ber Kleven (II), IIiiiiku number Hlx (0), lie
hiK ono hundred and Mxty acres moro or less
accnrdlntr to tho Kovcrnmeut survey thereof,
to secure tuo payment or a certain promissory
nolo dated May kl, HV for the sum of f.'juO,
mailoby salil .iHiues K. Ilatiui to Mild Daniel
llaiim.niiil which nolo and morlKai,'oliao been
duly assigned and transferred to this plaln
tltl'i that there Is now duo upon kaIi! nolo and
mortgage tho sum of NAM), with Interest from
lay UI, l(vV, at tho rate of lOpor cent, per nu
llum, for which sum and Interest tho plalntlll'
prays forndrcrco that tho defendants bo ro
quired to pay the sumo or that said promises
may I mi bo Id to satisfy tho amount found duo
on said unto and mnrlpigo; that tho morlgiuto
which said Charles Holland has or claims to
havo on said premises may Ik) decreed to 1st
subject to plalntlirs mnrtgaxo and t'lo said
Charles Holland audJohn N. llaldwln may
Imi foreclosed and burred of all equity of re
demption and right, title nnd Interest In and
to said premises.
You und each of you nro required to unswer
said petition on or before thoS.Mli day of No
vember, 188U. 1UVID A. 1IAUM,
lly round A llurr, tils attorneys.
Dated Oct, 18, IKiU. IKMIMt
I,ATK OV HItOOICI,YN, N. Y
Tailor and Qraper
I ihnll display for your Inspection n now nnd very carefully selected
Stock, compiling many of the Intent nnd newest designs of the European ,
Manufacturers, nnd I nm now prepared to take nil orders for making up '
garments for ycnt In the latest styles.
Having for seventeen years met with great success In Ilrooklyn, N, ,Y.,
In cutting and making Ladles Jackets nnd Riding Habits, shall bo pleased
to receive patronnge from the ladles during the coining season. ;'
I nm nlso prepared lo receive order for all kinds of Uniforms
1230 O Street.
At all Hours
t3T Horses Hoarded and
Call and Soo Us.
100 Engraved Calling Cards '
And Copper Plate, for $2.50.
If you have a Plate, wc will furnish 100 Cards from.
same, at $1.50.
WESSEL PRINTING CO.
UNACQUAINTED WITH THE OEOORAPKT Or THE COUNTRY, WILL OBTAIW
MUOH VALUABLE INFORMATION TROM A STUDY OF THIS MAP Of
THE CHICAGO, ROCK ISLAND ft PACIFIC RAILWAY,
Including main llnoa, branchoB and extensions East and West of tho
Missouri River. Tho Direct Route to and from Chicago, Jollot. Ottawa.
Pooria, Lo, Sallo. Mollno, Iiock Island, in ILLINOIS Davenport, Muscatine,
Ottumwa. OsknfooBii, Dos Molnos.Wlntorsot, Audubon, Harlan, and Council
Bluffa, in IOWA-Mlnnoapolla and 8t. Paul, in MINNESOTA Watortown
and Sioux Falls, in DAKOTA Camoron, St. Joseph, and Kansas City, la
MISSOURI-Omaha,Falrbury,and Nolaon, In NEBRASKA Horton, Topoka,
Hutchinson, Wichita, Bollovillo, Abllono, Caldwoll, In KANSAS Pond
Creok, Klnullsher, Fort Bono, in tho INDIAN TERRlTORY-and Colorado
Springs, Donvor, Pueblo, In COLORADO. FREE Rocllnlnir Chair Cars to
and from Chicago, Caldwell, Hutchinson, and Dodgo City, and Palaco Hloop
ing Cars botwoon Chicago, Wichita, and Hutchinson. Traverses now and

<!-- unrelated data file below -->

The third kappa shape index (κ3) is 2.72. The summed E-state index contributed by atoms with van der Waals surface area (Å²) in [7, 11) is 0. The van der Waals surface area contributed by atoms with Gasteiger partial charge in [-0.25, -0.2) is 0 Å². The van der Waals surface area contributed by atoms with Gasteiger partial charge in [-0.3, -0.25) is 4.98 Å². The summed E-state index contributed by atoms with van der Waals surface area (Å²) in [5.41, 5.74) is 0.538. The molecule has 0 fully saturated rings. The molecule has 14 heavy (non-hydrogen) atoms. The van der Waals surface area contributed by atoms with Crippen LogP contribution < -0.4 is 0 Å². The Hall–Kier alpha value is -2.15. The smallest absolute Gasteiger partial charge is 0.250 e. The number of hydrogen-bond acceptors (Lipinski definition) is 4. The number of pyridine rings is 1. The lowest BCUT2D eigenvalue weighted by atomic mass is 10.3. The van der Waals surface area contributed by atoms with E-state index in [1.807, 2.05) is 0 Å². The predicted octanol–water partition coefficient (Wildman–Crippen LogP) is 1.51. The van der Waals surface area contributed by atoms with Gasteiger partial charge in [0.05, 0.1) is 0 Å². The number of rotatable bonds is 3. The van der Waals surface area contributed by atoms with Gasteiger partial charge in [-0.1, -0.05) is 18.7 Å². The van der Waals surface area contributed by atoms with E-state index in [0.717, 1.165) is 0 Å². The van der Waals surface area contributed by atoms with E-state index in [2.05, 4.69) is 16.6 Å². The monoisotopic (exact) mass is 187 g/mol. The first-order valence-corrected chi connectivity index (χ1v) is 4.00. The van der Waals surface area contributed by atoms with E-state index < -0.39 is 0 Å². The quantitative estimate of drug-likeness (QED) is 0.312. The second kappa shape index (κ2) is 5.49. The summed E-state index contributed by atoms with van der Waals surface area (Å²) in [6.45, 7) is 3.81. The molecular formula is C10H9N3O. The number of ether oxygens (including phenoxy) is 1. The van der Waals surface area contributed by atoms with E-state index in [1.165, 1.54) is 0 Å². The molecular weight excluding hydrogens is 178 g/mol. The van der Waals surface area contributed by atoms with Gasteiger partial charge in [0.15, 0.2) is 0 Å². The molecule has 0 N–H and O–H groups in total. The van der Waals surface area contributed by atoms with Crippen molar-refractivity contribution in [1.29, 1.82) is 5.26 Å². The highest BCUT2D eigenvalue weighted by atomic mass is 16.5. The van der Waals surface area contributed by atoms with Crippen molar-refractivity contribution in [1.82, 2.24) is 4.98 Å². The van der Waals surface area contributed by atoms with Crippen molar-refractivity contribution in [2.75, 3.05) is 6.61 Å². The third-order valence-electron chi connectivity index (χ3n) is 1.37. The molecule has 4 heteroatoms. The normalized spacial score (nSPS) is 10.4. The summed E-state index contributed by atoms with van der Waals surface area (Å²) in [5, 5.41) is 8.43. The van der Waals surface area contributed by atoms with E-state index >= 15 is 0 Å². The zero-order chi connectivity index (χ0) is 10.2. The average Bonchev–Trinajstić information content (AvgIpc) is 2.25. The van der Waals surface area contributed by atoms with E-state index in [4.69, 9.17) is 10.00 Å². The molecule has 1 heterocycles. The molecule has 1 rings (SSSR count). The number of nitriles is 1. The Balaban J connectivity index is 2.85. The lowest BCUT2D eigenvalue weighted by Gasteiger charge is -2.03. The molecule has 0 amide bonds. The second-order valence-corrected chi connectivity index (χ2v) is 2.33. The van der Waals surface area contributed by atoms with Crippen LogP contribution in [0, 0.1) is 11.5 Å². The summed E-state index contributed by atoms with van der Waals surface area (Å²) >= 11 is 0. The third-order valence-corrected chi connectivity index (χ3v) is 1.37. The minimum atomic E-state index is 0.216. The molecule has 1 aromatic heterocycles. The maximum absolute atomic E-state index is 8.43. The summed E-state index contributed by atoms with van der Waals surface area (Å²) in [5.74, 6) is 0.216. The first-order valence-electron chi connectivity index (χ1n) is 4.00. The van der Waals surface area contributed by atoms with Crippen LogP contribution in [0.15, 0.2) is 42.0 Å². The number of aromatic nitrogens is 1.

vast areas of rich farming and grazing lands, affording tho best facilities
of Intercommunication to all towns and cities oast and west, northwost .
and southwest of Chicago, and PaciQo and transoceanic Soaports.
MAGNIFICENT VESTIBULE EXPRESS TRAINS,
Loading all competitors in splondor of oquipmont, cool, well ventilated , and
free from dust. Through Cooohos, Pullman Sloopers, FREE Reclining
Chair Cars, and (oast of Missouri Rlvor) Dining Cars Dally botwoon Chicago,
Des Moines, Council Bluffs, and Omaha, with Froo Reclining Chair Cor to
North Platte, Neb,, and butwoon Chicago and Colorado Springs, Denver,
and Puoblo, via St. Josoph, or Kansas City and Topeka. Splendid Dining
Hotola (furnishing moots at Boasonablo noure) woBt of Missouri Rlvor.
California Excursions daily, with CHOICE OF ROUTES to and from Salt
Lako, Ogdon, Portland. Los Angplos, and San Franclsoo. The DIRECT!
LINE to and from Pike's Poak, Manitou, Gordon of tho Oods, tho Sanitari
ums, and Sconla Orandours of Colorado.
VIA THE ALBERT LEA ROUTE,
Solid Expross Trains dally botwoon Chicago and Minneapolis and 8t. Paul.
With THROUGH Reclining Chair Cars (FREE) to and from those points and
Kansas City. Through Chair Oar and Sloopor botwoon Peoria, SplrltLako,
and Sioux Falls, via Rook Island. Tho Favorito Lino to Pipestono, Water
town, 81oux Falls, and tho Summor Rosorts and Hunting and Fishing
Grounds or tlio Northwost.
THE SHORT LINE VIA SENEOA AND KANKAKEE offers facilities to
travel betwoon Cincinnati, Indianapolis, Lafayette, and Oounoll Bluffs, St.
Josoph, Atchison, Loavonworth, Kansas City, Minneapolis, and St. Paul.
For Tickets, Maps, Folders, or desired Information, apply to any Ticket
Office In tho United States or Canada, or address
E. ST. JOHN, JOHN SEBASTIAN,
OsomlKuimr, OHIOAQO, ILL. Q'l Tiekrt 4 1- AgerC
LINCOLN HRANCH OF
Max Meyer k Bro..
Wholtult and Bttsll Disltrs In
(innoral wostnru audits for the Htcln
way, Knabo. ChlokurhiK, Vnsn, Krnsl
Oaliler, lluhr Urns., Nowby A Kvuns, nnil
Planus uinrkotl In plain figures price
always tho lowest for tho uriiilo of plnnot
C. M. HANDS, Manager.
142 North lltli Stroot
Finest in the City
opp. Masonic Temple.
Day or Night.
best of care taken of all Stock entrusted 'to
Now Burr Block